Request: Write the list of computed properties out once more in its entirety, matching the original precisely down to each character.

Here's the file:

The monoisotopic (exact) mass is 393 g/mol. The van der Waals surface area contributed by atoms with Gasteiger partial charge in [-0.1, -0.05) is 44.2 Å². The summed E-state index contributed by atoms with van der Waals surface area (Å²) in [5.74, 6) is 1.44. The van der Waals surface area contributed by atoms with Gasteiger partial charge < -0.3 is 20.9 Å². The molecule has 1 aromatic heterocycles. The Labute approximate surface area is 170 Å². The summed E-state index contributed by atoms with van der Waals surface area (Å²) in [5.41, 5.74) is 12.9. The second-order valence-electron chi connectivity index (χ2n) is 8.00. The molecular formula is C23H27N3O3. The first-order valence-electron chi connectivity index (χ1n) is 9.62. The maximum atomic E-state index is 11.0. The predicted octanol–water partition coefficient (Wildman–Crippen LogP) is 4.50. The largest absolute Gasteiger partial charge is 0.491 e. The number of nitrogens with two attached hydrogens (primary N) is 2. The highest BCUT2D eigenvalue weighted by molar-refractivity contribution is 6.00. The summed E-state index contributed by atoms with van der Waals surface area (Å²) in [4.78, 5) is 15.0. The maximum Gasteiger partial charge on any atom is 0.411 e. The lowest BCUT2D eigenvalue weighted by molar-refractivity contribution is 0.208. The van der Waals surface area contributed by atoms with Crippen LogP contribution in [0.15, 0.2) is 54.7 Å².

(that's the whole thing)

The monoisotopic (exact) mass is 393 g/mol. The van der Waals surface area contributed by atoms with Gasteiger partial charge in [-0.1, -0.05) is 44.2 Å². The summed E-state index contributed by atoms with van der Waals surface area (Å²) in [5.74, 6) is 1.44. The van der Waals surface area contributed by atoms with Gasteiger partial charge < -0.3 is 20.9 Å². The molecule has 1 aromatic heterocycles. The Labute approximate surface area is 170 Å². The summed E-state index contributed by atoms with van der Waals surface area (Å²) in [5.41, 5.74) is 12.9. The second-order valence-electron chi connectivity index (χ2n) is 8.00. The molecular formula is C23H27N3O3. The first-order valence-electron chi connectivity index (χ1n) is 9.62. The maximum atomic E-state index is 11.0. The predicted octanol–water partition coefficient (Wildman–Crippen LogP) is 4.50. The largest absolute Gasteiger partial charge is 0.491 e. The number of nitrogens with two attached hydrogens (primary N) is 2. The highest BCUT2D eigenvalue weighted by molar-refractivity contribution is 6.00. The summed E-state index contributed by atoms with van der Waals surface area (Å²) in [4.78, 5) is 15.0. The maximum Gasteiger partial charge on any atom is 0.411 e. The lowest BCUT2D eigenvalue weighted by molar-refractivity contribution is 0.208. The van der Waals surface area contributed by atoms with Crippen LogP contribution in [0.15, 0.2) is 54.7 Å².